Change is always complex, but partnership with the right information streams and experts is key to empowering others with the knowledge and ability to join in the change.
In my own family, we’ve had to stay ahead of the curve due to my son’s preexisting conditions. Luckily, Valorem immediately embraced change in the age of C-19 moving to 100% remote. Unfortunately, my son’s mother works in an industry where face-to-face interaction is still imperative to business. How would we make that work? Our answer: dual isolation; my son and I in one location and his mother in another.
As most of us parents are experiencing, children at home during work hours definitely presents challenges and hurdles. Fortunately, modern workplace technology has given me access to many cutting edge applications that make it easier to stay connected and collaborate with our teams at home. Wherever possible I’ve also brought those technologies into my personal life.
Since my son is only 4, his generation is fully immersed in the digital age. Recently I bought him a transformer from my youth that turns into a tape player – enter a lengthy explanation about what exactly a tape player was, but I digress. So we’ve made a smooth transition to using Microsoft Teams as a way for he and his mother to have their normal book reading sessions and remain connected in spite of the physical distance.
Embracing change in this moment will open new doors for virtual connection in our personal and professional lives. Soon, I hope we can all see it through our children’s eyes turning isolation into simply some fun family time (with super productive stolen moments of work).
As scary as a pandemic or any worldly catastrophe can be, it presents us with a moment to understand the value of effectively managing change personally and professionally. When people work together (and with the right tools) change can be minimally disruptive and lead to great outcomes. At Valorem we recognize Change Management as a critical component of the innovation journey and any successful digitalization initiative.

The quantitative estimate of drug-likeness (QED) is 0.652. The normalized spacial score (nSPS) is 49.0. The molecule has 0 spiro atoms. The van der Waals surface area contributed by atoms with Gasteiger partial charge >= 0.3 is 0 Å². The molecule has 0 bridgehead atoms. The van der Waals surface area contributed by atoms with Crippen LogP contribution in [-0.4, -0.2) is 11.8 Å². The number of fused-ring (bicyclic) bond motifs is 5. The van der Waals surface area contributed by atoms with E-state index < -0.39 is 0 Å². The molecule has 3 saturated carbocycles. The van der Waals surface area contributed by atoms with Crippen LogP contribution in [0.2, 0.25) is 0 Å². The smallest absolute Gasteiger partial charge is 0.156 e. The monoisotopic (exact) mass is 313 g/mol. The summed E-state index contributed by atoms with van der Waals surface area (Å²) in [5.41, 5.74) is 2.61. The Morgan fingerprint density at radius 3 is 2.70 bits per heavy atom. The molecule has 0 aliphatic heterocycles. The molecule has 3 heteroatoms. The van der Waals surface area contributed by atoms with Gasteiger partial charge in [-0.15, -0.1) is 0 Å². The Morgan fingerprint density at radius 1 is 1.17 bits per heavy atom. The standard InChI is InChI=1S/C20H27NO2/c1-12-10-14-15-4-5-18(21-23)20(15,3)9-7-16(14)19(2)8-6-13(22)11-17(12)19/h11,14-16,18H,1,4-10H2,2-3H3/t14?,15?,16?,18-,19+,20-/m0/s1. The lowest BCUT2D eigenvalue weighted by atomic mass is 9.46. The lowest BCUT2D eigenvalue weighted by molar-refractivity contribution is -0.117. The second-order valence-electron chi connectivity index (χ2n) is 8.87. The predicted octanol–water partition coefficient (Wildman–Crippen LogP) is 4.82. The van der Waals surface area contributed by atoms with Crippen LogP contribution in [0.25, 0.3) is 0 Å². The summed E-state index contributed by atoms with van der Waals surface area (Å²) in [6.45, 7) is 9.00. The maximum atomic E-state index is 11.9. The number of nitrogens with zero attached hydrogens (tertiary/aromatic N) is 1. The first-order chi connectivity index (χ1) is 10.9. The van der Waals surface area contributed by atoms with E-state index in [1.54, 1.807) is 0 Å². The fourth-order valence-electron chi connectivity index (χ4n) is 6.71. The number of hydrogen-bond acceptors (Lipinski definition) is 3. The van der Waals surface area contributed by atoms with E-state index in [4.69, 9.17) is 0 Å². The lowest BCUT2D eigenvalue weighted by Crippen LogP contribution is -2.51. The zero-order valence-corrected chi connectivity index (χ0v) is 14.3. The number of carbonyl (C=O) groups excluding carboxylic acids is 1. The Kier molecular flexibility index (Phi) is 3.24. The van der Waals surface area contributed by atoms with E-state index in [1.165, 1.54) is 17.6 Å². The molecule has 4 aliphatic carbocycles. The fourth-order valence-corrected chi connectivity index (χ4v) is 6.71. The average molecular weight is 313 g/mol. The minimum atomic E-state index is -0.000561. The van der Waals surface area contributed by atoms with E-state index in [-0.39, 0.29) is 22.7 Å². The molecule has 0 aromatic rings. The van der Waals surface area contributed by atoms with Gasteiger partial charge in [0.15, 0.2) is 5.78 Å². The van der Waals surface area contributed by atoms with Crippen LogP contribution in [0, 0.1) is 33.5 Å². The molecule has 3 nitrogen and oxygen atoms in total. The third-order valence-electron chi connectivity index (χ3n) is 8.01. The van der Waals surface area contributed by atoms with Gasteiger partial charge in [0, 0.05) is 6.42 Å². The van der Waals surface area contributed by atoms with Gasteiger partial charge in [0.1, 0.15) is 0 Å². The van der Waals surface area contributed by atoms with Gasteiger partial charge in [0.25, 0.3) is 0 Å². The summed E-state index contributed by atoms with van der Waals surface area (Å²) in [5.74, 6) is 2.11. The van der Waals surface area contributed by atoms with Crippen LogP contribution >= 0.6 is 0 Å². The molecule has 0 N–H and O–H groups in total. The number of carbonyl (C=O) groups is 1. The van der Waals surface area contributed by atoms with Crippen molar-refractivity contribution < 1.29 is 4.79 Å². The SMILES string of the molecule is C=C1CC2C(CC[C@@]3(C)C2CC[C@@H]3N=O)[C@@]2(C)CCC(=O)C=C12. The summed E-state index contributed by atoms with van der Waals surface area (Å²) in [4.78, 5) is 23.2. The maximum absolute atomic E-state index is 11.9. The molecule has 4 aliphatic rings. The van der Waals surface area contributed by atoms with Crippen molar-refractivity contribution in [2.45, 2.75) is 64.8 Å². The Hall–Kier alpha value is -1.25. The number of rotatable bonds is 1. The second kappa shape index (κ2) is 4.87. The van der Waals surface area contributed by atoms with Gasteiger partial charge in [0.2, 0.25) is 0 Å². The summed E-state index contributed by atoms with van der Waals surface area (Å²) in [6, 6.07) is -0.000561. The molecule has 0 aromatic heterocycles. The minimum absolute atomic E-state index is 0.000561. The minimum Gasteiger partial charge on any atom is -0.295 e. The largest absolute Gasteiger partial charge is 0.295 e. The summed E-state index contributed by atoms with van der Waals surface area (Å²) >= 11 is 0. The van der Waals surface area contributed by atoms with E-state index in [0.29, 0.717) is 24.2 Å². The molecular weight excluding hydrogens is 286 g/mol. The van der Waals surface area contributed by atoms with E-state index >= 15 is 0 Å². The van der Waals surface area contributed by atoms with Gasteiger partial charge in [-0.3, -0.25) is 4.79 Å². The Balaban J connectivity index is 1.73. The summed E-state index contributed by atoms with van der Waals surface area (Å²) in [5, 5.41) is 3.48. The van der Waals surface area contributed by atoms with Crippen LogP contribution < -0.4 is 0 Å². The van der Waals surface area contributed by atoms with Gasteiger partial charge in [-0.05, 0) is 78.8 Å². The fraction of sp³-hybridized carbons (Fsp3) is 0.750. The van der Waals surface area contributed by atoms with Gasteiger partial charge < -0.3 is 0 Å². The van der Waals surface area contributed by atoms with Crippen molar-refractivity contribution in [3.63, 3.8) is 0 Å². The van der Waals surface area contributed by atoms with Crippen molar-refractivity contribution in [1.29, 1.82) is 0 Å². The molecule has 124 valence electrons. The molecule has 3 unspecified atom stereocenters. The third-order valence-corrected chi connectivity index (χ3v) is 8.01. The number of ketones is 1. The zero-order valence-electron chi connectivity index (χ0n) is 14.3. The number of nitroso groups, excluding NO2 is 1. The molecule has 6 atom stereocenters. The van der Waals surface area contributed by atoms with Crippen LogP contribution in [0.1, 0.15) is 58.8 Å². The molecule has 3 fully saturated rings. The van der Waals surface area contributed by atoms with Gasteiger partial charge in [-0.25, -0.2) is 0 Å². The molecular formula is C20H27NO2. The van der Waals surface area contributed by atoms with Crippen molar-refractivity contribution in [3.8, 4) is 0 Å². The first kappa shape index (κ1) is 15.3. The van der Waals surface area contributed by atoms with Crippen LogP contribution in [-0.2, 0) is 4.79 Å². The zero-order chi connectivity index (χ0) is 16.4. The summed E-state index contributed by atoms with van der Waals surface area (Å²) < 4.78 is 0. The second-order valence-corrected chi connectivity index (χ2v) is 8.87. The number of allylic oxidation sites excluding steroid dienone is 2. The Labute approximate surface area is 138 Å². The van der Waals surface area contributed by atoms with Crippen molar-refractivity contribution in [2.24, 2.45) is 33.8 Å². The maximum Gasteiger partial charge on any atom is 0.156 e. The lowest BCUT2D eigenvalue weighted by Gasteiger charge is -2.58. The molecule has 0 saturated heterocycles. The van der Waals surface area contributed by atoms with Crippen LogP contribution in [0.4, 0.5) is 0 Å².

For the foreseeable future, we all may be juggling remote work and family. If you don’t feel you have the tools you need to be productive at home, Microsoft is offering free access to cutting edge communication and collaboration tools like Microsoft Teams and Office 365 and is consistently sharing helpful tips for using those tools and staying productive at home. Below are some curated articles you might find helpful.
Remote Productivity Tips and Tools:
- Support remote workers using Microsoft Teams
- Staying productive while working remotely with Microsoft Teams
- Digital transformation of live events
- Delivering online meetings and events
- 2 Weeks in: What we’ve learned about remote work
- Our commitment to customers during COVID-19
- 9 Tips for having the best online meeting experience with Microsoft Teams
- 4 Tips for working from home with Microsoft Teams
If you are a business leader looking for a quick and reliable solution to an increasing disperse workforce, Valorem Reply offers a host of innovative technology, process and people solutions. Check out our Teams Rapid Deployment solution for those looking to quickly and effectively implement Teams across their enterprise.
Stay safe, take proper precautions, disseminate information from credible sources and take care of each other. See you in-person on the other side!